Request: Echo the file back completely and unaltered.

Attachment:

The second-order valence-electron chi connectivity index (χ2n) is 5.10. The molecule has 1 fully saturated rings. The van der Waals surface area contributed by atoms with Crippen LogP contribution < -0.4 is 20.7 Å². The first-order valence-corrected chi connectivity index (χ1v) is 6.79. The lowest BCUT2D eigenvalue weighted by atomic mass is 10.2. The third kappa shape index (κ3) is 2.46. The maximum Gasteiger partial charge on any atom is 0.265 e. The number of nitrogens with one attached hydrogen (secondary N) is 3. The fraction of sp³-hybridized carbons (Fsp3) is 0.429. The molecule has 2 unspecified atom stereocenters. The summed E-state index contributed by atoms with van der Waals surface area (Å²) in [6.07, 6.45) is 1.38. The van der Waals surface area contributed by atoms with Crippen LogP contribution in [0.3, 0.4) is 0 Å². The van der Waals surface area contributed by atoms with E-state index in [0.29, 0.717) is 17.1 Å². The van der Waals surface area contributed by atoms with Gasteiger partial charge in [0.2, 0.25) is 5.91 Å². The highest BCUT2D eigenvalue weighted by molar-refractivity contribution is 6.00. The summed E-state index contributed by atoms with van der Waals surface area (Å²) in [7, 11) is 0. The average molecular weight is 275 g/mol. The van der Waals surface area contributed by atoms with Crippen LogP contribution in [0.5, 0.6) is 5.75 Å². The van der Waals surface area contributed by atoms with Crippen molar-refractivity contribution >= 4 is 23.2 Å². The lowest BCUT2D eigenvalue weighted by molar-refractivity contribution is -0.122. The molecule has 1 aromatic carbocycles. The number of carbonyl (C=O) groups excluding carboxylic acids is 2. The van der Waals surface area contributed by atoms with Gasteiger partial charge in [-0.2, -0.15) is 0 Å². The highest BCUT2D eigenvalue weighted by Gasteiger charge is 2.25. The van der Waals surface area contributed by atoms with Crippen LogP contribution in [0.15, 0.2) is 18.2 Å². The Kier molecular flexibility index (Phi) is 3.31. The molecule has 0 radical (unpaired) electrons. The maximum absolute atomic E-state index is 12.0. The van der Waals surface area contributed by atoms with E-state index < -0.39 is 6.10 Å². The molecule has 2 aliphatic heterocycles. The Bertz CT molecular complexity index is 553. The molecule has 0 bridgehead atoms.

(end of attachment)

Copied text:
The second-order valence-electron chi connectivity index (χ2n) is 5.10. The molecule has 1 fully saturated rings. The van der Waals surface area contributed by atoms with Crippen LogP contribution < -0.4 is 20.7 Å². The first-order valence-corrected chi connectivity index (χ1v) is 6.79. The lowest BCUT2D eigenvalue weighted by atomic mass is 10.2. The third kappa shape index (κ3) is 2.46. The maximum Gasteiger partial charge on any atom is 0.265 e. The number of nitrogens with one attached hydrogen (secondary N) is 3. The fraction of sp³-hybridized carbons (Fsp3) is 0.429. The molecule has 2 unspecified atom stereocenters. The summed E-state index contributed by atoms with van der Waals surface area (Å²) in [6.07, 6.45) is 1.38. The van der Waals surface area contributed by atoms with Crippen LogP contribution in [0.3, 0.4) is 0 Å². The van der Waals surface area contributed by atoms with E-state index in [0.29, 0.717) is 17.1 Å². The van der Waals surface area contributed by atoms with Gasteiger partial charge in [0.2, 0.25) is 5.91 Å². The highest BCUT2D eigenvalue weighted by molar-refractivity contribution is 6.00. The summed E-state index contributed by atoms with van der Waals surface area (Å²) in [7, 11) is 0. The average molecular weight is 275 g/mol. The van der Waals surface area contributed by atoms with Crippen LogP contribution in [0.5, 0.6) is 5.75 Å². The van der Waals surface area contributed by atoms with Crippen molar-refractivity contribution >= 4 is 23.2 Å². The lowest BCUT2D eigenvalue weighted by molar-refractivity contribution is -0.122. The molecule has 1 aromatic carbocycles. The number of carbonyl (C=O) groups excluding carboxylic acids is 2. The van der Waals surface area contributed by atoms with Gasteiger partial charge in [-0.2, -0.15) is 0 Å². The highest BCUT2D eigenvalue weighted by Gasteiger charge is 2.25. The van der Waals surface area contributed by atoms with Crippen LogP contribution in [0.15, 0.2) is 18.2 Å². The Kier molecular flexibility index (Phi) is 3.31. The molecule has 0 radical (unpaired) electrons. The maximum absolute atomic E-state index is 12.0. The van der Waals surface area contributed by atoms with E-state index < -0.39 is 6.10 Å². The molecule has 2 aliphatic heterocycles. The Bertz CT molecular complexity index is 553. The molecule has 0 bridgehead atoms.